More often than not, motorists are billed on a per-minute basis, and that can add up if a vehicle is slow to charge, as I found out plugging in a Hyundai Kona EV to an EVgo charger in Ferndale, Michigan, earlier this year. After about 50 minutes, the battery crossover had gained only 80 extra miles of range on the 50 kW Level 3 system. The bill? Around $16, or 20 cents a mile. At the time, Michigan gas cost around $2.30 a gallon. A gasoline-fueled Kona, with mileage of 23 city and 28 highway, would have averaged less than 10 cents a mile.
While faster Level 3 chargers operated by Electrify America and other companies levy a higher fee when pumping out more current, the premium is modest, so it still works out to a lower final price. And that’s before factoring in the convenience of not having to wait around for an hour or so.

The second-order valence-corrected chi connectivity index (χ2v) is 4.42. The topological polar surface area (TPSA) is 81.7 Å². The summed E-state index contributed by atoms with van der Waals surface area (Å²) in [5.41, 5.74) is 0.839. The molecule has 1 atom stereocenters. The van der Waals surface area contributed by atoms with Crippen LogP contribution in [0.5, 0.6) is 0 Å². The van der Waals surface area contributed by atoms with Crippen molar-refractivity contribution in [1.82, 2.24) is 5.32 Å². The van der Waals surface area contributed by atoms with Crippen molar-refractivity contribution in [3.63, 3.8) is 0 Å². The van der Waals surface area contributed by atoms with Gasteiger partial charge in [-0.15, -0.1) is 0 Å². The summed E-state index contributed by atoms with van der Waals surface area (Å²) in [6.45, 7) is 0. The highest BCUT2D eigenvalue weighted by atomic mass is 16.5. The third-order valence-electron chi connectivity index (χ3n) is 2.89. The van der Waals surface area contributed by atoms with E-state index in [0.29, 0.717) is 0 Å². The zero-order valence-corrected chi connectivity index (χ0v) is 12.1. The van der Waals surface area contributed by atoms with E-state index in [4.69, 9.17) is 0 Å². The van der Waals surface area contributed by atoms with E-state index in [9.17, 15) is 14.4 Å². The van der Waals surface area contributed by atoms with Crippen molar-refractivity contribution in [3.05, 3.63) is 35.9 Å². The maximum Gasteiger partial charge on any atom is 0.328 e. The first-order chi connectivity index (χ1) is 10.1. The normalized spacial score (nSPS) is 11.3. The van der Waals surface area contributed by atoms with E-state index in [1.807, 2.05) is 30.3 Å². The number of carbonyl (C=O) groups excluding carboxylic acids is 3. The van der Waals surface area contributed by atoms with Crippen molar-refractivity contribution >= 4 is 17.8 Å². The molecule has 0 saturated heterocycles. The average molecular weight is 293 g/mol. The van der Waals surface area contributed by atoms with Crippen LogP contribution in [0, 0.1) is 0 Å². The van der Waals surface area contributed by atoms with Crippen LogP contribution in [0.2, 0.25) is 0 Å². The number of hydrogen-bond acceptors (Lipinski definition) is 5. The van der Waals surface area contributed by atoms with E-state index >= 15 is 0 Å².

Electrify America is now dropping its prices by 20%, which should make running an electric car while having to use public charging stations more cost-competitive with a gasoline vehicle, said Jones.
Yet another step some charging companies are taking will let their systems talk to one another and, in the process, accept competitors’ subscribers without charging exorbitant hook-up fees.
Such steps will be critical to gaining acceptance for battery-electric vehicles, said Palazzo and Pasquale Romano, the CEO of ChargePoint.